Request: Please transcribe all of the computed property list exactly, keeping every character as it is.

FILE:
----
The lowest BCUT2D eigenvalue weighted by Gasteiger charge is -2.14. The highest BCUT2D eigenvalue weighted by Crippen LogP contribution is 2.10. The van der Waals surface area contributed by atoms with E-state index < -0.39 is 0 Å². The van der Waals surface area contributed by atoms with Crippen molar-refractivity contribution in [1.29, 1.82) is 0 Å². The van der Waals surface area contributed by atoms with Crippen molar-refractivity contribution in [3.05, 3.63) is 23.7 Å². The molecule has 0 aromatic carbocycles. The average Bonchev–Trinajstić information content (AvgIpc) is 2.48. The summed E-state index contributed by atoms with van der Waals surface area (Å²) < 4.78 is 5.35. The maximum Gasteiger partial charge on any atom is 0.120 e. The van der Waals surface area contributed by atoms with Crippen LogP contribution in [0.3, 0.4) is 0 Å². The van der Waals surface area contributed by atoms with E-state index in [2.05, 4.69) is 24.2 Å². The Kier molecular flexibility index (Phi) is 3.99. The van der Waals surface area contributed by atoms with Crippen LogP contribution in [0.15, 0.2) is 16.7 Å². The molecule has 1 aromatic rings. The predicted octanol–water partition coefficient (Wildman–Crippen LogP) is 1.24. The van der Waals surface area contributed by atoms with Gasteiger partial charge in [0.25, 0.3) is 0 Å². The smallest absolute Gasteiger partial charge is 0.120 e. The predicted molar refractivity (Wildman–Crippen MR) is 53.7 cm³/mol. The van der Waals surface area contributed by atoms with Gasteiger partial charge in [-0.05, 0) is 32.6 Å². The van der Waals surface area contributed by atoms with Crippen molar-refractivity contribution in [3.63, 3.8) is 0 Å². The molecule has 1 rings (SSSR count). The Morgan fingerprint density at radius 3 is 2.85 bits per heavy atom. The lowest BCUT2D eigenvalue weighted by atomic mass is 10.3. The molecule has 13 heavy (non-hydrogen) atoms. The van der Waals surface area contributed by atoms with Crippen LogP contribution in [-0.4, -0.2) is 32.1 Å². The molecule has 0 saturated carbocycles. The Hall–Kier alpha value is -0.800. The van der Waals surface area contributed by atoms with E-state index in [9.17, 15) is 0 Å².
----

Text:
The lowest BCUT2D eigenvalue weighted by Gasteiger charge is -2.14. The highest BCUT2D eigenvalue weighted by Crippen LogP contribution is 2.10. The van der Waals surface area contributed by atoms with E-state index < -0.39 is 0 Å². The van der Waals surface area contributed by atoms with Crippen molar-refractivity contribution in [1.29, 1.82) is 0 Å². The van der Waals surface area contributed by atoms with Crippen molar-refractivity contribution in [3.05, 3.63) is 23.7 Å². The molecule has 0 aromatic carbocycles. The average Bonchev–Trinajstić information content (AvgIpc) is 2.48. The summed E-state index contributed by atoms with van der Waals surface area (Å²) < 4.78 is 5.35. The maximum Gasteiger partial charge on any atom is 0.120 e. The van der Waals surface area contributed by atoms with Crippen LogP contribution in [0.3, 0.4) is 0 Å². The van der Waals surface area contributed by atoms with E-state index in [2.05, 4.69) is 24.2 Å². The Kier molecular flexibility index (Phi) is 3.99. The van der Waals surface area contributed by atoms with Crippen LogP contribution in [0.15, 0.2) is 16.7 Å². The molecule has 1 aromatic rings. The predicted octanol–water partition coefficient (Wildman–Crippen LogP) is 1.24. The van der Waals surface area contributed by atoms with Gasteiger partial charge in [0.25, 0.3) is 0 Å². The smallest absolute Gasteiger partial charge is 0.120 e. The predicted molar refractivity (Wildman–Crippen MR) is 53.7 cm³/mol. The van der Waals surface area contributed by atoms with Gasteiger partial charge in [-0.05, 0) is 32.6 Å². The van der Waals surface area contributed by atoms with Crippen molar-refractivity contribution in [3.63, 3.8) is 0 Å². The molecule has 1 rings (SSSR count). The Morgan fingerprint density at radius 3 is 2.85 bits per heavy atom. The lowest BCUT2D eigenvalue weighted by atomic mass is 10.3. The molecule has 13 heavy (non-hydrogen) atoms. The van der Waals surface area contributed by atoms with Crippen LogP contribution in [-0.4, -0.2) is 32.1 Å². The molecule has 0 saturated carbocycles. The Hall–Kier alpha value is -0.800. The van der Waals surface area contributed by atoms with E-state index in [9.17, 15) is 0 Å².